When gamers everywhere saw the second analog nub featured on the design of the PlayStation Vita, there was only one thing that came to mind: portable shooters! The shooter genre, arguably the most popular genre in all video games, has also been the one genre that has been noticeably absent from the portable market. Sure, there have been some semi-impressive attempts to bring the experience on the go, but a genre that relies so heavily on two analog sticks will only be emulated, or properly recreated, with two analog sticks. Thanks to Sony’s new portable hardware, that is exactly what we have.
Unit 13 is the first shooter to hit Sony’s new handheld it gives hope that the genre can succeed on a portable platform. Don’t let the misleading facade fool you; this may look like SOCOM but it is actually more akin to Sega’s The Club. This is all about fast-paced, guns blazing action nearly 90% of the time.
If you are looking for an intriguing story, you should go ahead and start looking elsewhere. There is no driving allegory behind the game, simply a listing of missions which you can tackle at your own discretion. Unit 13 allows you to take control of one of 6 characters who are members of an elite group known as (shockingly) Unit 13. Each member of the team has their own area of specialty and is equipped with weapons and tools catered to a particular type of mission.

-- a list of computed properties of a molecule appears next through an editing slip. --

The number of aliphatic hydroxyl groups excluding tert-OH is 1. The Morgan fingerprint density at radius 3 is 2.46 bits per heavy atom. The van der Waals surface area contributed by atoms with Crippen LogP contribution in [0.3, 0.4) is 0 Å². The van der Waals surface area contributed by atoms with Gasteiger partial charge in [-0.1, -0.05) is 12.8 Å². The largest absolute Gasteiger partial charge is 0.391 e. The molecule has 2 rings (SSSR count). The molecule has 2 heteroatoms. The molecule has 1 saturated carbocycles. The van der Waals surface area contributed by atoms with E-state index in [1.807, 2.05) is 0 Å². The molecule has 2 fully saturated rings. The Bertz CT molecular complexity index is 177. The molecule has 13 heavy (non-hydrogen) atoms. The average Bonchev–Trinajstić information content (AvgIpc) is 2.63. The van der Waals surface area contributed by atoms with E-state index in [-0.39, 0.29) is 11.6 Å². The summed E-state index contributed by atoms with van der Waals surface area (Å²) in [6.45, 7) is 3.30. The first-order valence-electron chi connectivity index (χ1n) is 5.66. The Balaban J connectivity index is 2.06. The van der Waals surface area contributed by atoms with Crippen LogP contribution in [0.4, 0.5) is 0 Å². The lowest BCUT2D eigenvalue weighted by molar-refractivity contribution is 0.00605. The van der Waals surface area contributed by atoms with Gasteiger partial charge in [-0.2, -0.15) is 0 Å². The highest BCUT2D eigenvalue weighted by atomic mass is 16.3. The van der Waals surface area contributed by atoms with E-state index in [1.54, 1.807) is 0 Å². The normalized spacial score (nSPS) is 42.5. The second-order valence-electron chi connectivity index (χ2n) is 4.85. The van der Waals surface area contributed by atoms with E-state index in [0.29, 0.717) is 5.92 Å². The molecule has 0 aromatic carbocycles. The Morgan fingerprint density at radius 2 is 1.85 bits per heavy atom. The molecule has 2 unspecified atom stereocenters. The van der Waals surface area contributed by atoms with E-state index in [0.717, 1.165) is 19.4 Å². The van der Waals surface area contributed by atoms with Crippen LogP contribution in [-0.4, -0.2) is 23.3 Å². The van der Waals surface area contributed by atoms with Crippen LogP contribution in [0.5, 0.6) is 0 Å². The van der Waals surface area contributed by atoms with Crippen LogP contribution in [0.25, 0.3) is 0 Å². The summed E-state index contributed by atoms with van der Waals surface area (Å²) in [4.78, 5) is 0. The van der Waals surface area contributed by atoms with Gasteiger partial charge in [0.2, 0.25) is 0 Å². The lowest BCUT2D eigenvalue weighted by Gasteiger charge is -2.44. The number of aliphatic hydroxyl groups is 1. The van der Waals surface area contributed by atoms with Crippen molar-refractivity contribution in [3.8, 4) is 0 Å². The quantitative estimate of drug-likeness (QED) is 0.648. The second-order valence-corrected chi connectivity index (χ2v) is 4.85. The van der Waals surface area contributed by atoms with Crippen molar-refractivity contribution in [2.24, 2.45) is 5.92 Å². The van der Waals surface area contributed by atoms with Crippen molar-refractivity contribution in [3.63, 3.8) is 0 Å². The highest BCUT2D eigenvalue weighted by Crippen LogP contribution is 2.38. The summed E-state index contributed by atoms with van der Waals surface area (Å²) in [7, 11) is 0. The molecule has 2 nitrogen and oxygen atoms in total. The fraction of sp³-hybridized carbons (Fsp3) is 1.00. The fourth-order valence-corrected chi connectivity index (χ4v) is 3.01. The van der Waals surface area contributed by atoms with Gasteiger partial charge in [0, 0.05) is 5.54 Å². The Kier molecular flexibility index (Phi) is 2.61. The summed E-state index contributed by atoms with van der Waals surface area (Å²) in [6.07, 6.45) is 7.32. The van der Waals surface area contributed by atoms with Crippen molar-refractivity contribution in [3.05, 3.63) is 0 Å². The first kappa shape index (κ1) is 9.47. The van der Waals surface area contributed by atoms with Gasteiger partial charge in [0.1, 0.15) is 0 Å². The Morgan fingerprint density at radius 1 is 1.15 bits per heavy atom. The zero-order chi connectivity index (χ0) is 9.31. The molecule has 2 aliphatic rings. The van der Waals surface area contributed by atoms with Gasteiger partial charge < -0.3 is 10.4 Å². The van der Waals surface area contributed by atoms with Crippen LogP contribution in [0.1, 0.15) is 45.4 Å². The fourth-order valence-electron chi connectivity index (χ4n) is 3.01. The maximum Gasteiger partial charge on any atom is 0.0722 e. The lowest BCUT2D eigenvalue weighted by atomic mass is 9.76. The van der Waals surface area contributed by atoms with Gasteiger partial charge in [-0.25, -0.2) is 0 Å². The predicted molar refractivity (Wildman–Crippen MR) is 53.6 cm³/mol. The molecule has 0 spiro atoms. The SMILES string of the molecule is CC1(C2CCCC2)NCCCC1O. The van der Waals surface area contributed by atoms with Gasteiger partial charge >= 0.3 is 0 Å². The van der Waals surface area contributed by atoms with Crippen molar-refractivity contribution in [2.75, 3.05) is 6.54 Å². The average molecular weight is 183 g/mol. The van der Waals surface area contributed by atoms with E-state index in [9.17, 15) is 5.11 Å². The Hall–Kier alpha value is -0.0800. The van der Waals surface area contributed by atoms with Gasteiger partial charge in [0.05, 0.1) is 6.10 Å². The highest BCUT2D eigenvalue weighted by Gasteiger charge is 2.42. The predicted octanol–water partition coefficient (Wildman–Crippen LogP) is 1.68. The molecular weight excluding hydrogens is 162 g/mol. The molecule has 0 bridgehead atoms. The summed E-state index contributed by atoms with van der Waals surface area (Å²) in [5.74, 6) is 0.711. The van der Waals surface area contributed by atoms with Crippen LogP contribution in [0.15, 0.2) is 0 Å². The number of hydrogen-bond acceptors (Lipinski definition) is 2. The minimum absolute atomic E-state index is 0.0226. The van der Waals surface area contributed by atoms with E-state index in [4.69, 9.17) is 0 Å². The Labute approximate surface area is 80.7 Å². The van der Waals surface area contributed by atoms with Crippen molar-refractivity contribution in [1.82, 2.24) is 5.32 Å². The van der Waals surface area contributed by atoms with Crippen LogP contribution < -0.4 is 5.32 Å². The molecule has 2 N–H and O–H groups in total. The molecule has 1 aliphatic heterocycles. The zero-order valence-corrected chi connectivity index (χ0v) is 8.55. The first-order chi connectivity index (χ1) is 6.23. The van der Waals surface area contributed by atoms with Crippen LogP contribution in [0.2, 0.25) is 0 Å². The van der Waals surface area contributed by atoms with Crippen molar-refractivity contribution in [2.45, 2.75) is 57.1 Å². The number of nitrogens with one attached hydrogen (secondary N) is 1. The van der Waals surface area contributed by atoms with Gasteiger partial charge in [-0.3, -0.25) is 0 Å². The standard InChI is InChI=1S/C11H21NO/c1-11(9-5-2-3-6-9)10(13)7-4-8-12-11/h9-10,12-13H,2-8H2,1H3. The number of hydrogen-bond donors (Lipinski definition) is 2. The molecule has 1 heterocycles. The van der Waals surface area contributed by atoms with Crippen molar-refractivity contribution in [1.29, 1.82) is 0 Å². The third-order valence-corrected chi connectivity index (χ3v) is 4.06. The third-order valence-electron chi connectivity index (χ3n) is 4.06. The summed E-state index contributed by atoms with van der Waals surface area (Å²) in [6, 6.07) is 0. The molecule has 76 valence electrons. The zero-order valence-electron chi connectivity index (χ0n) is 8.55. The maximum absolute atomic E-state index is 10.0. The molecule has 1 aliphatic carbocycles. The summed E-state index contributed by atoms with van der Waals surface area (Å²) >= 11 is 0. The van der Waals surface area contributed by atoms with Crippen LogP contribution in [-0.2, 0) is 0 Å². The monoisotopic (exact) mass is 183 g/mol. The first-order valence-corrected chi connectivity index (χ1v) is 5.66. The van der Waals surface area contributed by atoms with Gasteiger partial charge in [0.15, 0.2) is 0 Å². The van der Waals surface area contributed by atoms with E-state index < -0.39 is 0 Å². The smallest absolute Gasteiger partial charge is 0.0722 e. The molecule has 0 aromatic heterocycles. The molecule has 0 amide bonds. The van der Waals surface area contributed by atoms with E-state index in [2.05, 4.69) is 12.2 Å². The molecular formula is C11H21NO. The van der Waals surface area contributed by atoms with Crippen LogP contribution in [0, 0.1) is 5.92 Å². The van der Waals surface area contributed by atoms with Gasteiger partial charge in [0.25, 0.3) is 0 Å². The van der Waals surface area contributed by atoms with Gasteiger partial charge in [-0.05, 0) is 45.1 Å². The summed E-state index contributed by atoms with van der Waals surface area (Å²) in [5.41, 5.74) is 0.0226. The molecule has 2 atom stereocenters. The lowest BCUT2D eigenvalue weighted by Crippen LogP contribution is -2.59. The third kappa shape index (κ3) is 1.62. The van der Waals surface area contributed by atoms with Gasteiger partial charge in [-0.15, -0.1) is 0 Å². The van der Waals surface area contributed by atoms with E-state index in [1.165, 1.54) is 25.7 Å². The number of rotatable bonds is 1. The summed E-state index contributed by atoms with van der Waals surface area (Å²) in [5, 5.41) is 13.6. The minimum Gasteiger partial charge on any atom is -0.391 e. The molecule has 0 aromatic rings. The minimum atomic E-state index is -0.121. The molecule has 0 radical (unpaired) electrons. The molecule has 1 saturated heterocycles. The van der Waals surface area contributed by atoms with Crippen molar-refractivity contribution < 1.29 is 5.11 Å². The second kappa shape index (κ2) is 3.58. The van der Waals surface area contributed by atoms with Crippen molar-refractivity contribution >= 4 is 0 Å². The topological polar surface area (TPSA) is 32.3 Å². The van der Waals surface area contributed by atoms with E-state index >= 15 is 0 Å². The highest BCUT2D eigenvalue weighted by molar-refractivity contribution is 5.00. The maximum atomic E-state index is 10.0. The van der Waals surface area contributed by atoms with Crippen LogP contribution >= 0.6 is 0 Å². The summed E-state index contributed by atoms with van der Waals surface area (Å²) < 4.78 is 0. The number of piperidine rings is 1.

For example Ringo is better skilled at stealth operations and completing objectives without being detected. Python on the other hand is a walking armory who is built to be a mobile one-man army. As you play through the missions, using which ever characters you like, you will earn experience points which will level them up and unlock better skills and weapons for your entire team.
After a brief tutorial which will introduce you to the gameplay mechanics used throughout the game, Unit 13 opens itself up to the player like a book. There isn't a campaign, there isn’t a trail of consecutive levels; you are simply given a list of 36 missions and allowed to pick and choose as you like. Granted, not all of them are opened up at first, but you will start off with 5 or so missions available to you and as you complete them, more will open up. It feels almost like a bulletin board of mercenary jobs; you can browse from the jobs / stages available to you and take or pass them as you please.